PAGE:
Agatized fossil coral is highly prized by not only fossil collectors, but by gem and mineral collectors, as well. Exquisite forms from Florida are especially in demand as the state produces some of the finest examples of this geological oddity in the entire world. The majority of agatized coral that is collected is either solid inside when sliced or it possesses a drab and rather uninteresting structure to its internal cavity. This remarkable specimen is VERY rare and far exceeds the beauty, color and internal crystalline structures of most agatized coral pieces that are found.
If you know agatized coral, you will immediately see the rarity and exceptionally unique beauty to this museum-grade specimen. This is a fully agatized section of a large fossil coral colony where the linear internal chambers that once housed the animals have been amazingly converted to the finest gem-grade amber red chalcedony. The rich color is stunning as is the detail. While most agatized coral specimen are rather small in comparison, this is a large and intact example. Since this is a large portion of a colony, the outer surfaces show RARE intact polyp detail as seen in the last photo. Agatized coral of this quality is so rare that usually it is cut up and used in very expensive custom jewelry pieces. As a complete crystal specimen, it is worth even more in its natural state.
Agate, also known as chalcedony, is a type of cryptocrystalline quartz (SiO2). Under unique geological conditions, prehistoric corals and mollusks can fossilize by being replaced with agate from silica-rich ground water percolating through limestone. The Florida Legislature designated agatized coral as the Florida State Stone in 1979. The statute describes it as “a chalcedony pseudomorph after coral, appearing as limestone geodes lined with botryoidal agate or quartz crystals and drusy quartz fingers, indigenous to Florida." Agatized coral occurs in a variety of colors, typically gray, brown, black, yellow, white, and on rare occasion red. The majority of Florida’s agatized coral formed in Oligocene-Miocene Hawthorn Group sediments. Fossil agatized coral is occasionally dredged up in the Tampa and Clearwater areas but also occurs in limestones along the Econfina, Withlachoochee and Suwannee Rivers.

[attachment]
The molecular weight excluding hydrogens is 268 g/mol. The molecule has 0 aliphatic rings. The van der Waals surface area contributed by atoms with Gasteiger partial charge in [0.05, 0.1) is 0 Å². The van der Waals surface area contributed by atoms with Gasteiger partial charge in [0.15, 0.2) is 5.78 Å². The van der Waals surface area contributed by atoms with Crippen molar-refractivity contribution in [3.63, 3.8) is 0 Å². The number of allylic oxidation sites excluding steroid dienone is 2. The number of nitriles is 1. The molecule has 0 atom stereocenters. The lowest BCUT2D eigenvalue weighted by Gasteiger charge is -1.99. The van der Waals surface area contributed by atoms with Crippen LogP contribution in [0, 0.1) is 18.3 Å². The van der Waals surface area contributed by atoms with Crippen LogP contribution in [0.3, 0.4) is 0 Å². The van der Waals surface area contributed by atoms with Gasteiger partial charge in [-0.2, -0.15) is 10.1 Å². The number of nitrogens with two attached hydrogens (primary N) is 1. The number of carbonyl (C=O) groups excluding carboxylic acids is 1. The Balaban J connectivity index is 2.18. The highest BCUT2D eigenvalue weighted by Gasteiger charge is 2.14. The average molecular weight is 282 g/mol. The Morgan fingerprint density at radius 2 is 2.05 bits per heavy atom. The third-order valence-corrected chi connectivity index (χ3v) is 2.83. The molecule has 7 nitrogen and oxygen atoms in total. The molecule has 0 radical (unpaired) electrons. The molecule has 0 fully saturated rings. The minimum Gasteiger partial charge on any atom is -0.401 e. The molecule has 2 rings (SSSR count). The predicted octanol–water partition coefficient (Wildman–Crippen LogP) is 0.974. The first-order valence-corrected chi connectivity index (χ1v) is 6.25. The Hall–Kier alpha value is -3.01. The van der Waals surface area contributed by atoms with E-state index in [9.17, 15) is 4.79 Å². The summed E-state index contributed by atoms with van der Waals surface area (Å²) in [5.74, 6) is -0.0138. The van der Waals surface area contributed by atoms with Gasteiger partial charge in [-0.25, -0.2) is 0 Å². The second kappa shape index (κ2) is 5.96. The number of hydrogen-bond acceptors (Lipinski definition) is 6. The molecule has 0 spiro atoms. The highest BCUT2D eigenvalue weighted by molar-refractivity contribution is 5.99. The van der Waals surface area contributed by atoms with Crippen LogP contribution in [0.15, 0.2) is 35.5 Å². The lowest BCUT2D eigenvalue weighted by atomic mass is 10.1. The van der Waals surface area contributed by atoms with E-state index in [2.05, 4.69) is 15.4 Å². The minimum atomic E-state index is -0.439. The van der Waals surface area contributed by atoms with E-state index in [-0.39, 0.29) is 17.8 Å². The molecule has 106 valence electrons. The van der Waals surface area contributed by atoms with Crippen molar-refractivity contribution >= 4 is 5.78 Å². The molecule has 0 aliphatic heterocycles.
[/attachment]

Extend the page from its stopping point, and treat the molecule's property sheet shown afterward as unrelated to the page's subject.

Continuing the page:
Fossil corals were simple marine invertebrates that possessed a sac-like body called a polyp with a mouth and tentacles. As carnivores, they would immobilize or kill their prey with their stinging tentacles then swallow their prey and later expel the wastes through the same mouth. They formed a dense outer skeleton of calcium carbonate which, when living in large colonies of thousands of cloned individuals, formed a massive structure. The complex folds in their stomach cavity can be seen in the wondrous detail left behind in their skeletons. Modern corals today share a symbiotic relationship with algae that covers their body tissue. The algae supplement the coral with oxygen which most likely was the case in prehistoric times, as well.
Prehistoric corals are believed to have thrived in the same environments that modern corals prefer - clean, warm oceans of normal salinity levels. Solitary corals were present in oceans of soft, muddy bottoms while horn corals and colonial corals preferred hard sea floors to attach themselves.